Posted by: michelle @ books my kids read | November 23, 2009

menu for thanksgiving week

The week of Thanksgiving brings a much lighter menu than other weeks. We’re having Thanksgiving dinner with my father-in-law and I don’t have to do much of any cooking for it. Then we’ll leave for the weekend to go to his house in the mountains for a little weekend away. So there are really only three days of cooking this week. I’ll probably be doing a bunch of the cooking in the mountains, but I don’t have a lot of control over that, so I’ll leave it out of here. For more menus, see orgjunkie.com

Monday – Crockpot Broccoli Beef (cooking right now)
Tuesday – pasta with leftover sauce from last week
Wednesday – stir fry

I was supposed to make the broccoli beef last week, but life sometimes gets in the way of menu plans. I still really enjoy this dish, so I threw it back on this week. Considering we’re going to be poultry heavy on Thanksgiving and probably over the weekend, I think a straight veggie stir fry on Wednesday sounds great.

So this is the first Thanksgiving in 6 years that I am not making entirely on my own. Heck, I’m actually only making 2 small pieces! That’s a really strange thing for me and bizarrely it is a little difficult for me, considering my control freak nature. However, I have a feeling that this is going to be the best Thanksgiving I’ve had in a long time. While we did residency in KC we couldn’t celebrate Thanksgiving with family because flying on our tight schedules was not realistic. Every year I would invite other people to join us, but we only got a guest one year. Part of Thanksgiving is sharing it with people that you love, family or not. The simple fact that we get to be at a big table with family and friends this year is huge for me.

So what am I making for Thanksgiving? Salad with Oranges, Pomegranate Seeds & Goat Cheese and Pecan Pie. The salad is a family tradition that actually started a number of years ago with one of my closest friends in Texas. Originally I was told to just bring salad, but found that there were no plans for a pecan pie and that is my husband’s one Thanksgiving dessert that he enjoys. Every year I get my Thanksgiving issue of Cooking Light in the mail and my husband finds the recipe for pecan pie and says, I want this. So this year it is Pecan Pie with Spiked Cream. I don’t make the crust from scratch, so it’s pretty simple.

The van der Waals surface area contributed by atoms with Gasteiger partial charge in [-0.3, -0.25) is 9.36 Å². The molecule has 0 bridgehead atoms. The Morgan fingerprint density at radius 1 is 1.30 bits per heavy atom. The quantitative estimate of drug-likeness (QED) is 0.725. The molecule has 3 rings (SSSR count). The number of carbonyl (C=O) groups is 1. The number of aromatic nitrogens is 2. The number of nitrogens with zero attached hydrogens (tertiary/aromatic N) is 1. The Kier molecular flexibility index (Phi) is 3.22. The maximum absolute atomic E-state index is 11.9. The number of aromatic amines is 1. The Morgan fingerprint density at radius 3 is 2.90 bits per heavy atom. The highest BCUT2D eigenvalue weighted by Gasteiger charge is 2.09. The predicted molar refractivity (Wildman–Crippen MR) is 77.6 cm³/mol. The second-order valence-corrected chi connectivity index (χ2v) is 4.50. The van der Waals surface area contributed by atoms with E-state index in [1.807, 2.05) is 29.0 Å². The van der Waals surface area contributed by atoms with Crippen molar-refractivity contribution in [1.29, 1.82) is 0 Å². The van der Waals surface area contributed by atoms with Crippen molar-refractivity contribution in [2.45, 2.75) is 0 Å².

Lots of people don’t eat pomegranates or don’t know how to seed them. I’m an addict. Growing up, they were a special treat. We’d always love to have them, but I have memories of them being the messiest food we could possibly eat. We had to wear old shirts, aprons and eat them at the kitchen table. Why? Because pomegranate juice stains badly. Also, because growing up the way that we ate them is someone quartered the fruit and we put them on a plate and made a fun mess. The juice would run down our arms. I never imagined that you could eat a pomegranate without making a mess. Then I learned.

Here is a beautiful pomegranate. The munchkin eats the seeds like candy and I’m using them in my salad, so I just bought three more and I figured I’d share the easiest way to seed them.

First thing you want to do is cut off the top. Then score the outside, not too deeply or you will cut the seeds and the juice will run out.

Place the pomegranate into a decent sized bowl full of cold water. Pull one of the portions apart

and then gently prod the seeds out.

Doing this underwater helps make the few juice splatters that are destined to happen stay safely under the water and off of your clothing. Repeat until you’ve seeded the entire fruit and then you will have a beautiful bowl of easy to eat seeds.

Enjoy!

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